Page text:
1850's Homeplace and Working Farm

Visit the Homeplace near LBL. It's an 1850's working farm and museum representing a two-generation farm.

The Homeplace 1850s Working Farm and Living History Museum represents a two-generation farm. When you visit the Homeplace, you will be greeted by people dressed in period clothing reenacting chores from their daily routine.

Elk and Bison Prairie
  • Hours of Operation:
  • March and November | Wednesday-Sunday | 10am-5pm
  • Open Daily | April-October | 10am-5pm
  • Last tickets sold at 4pm
  • Closed Thanksgiving Day and December-February
  • General Admission:
  • Ages 13 and up: $5
  • Ages 5-12: $3
  • Ages 4 and under: Free
  • Higher rates may apply to special events.

You'll get to experience a variety of artifacts, historic structures that have been restored, rare and endangered breeds livestock, many garden plants, field crops and traditional activities throughout the changing seasons, prior to the Civil War period.

On the grounds, you will find a Tool Barn where tools and farm implements are stored, men splitting rails for fences and our kitchen where you can feel heat from the wood burning stove where you might even be tempted from the smells of hardy country cooking.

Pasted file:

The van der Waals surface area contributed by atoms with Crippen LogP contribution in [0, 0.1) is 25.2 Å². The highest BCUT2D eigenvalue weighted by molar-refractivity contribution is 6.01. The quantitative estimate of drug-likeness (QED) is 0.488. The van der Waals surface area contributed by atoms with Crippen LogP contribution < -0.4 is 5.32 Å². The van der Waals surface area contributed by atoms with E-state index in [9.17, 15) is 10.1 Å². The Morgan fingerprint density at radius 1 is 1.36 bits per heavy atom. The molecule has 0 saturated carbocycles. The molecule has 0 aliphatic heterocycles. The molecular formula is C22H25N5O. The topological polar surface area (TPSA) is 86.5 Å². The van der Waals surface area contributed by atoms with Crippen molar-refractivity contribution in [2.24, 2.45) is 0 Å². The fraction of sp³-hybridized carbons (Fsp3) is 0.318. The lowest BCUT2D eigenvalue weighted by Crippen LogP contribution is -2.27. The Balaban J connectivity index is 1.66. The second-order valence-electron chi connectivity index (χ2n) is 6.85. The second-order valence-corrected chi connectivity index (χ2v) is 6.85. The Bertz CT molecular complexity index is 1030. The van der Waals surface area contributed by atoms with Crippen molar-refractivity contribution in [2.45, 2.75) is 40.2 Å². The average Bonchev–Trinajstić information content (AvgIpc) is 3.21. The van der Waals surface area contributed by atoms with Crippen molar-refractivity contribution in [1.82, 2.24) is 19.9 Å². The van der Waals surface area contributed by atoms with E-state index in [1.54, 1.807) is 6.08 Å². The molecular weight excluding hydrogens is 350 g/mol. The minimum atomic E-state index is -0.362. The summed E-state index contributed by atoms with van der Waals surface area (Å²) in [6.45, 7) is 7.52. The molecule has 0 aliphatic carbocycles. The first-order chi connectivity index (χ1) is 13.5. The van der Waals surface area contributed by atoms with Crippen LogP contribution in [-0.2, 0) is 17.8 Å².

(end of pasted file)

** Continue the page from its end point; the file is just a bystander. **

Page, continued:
Homesteads being between the Cumberland and Tennessee Rivers and close to the Ohio and Mississippi Rivers allowed farmers access news and goods within a few weeks. The rivers provided easier access to send crops and livestock to markets.

In the 1850's era, rural families planted and lived off their field crops and vegetable gardens. Indian corn and tobacco were planted and used as cash crops for families in this region.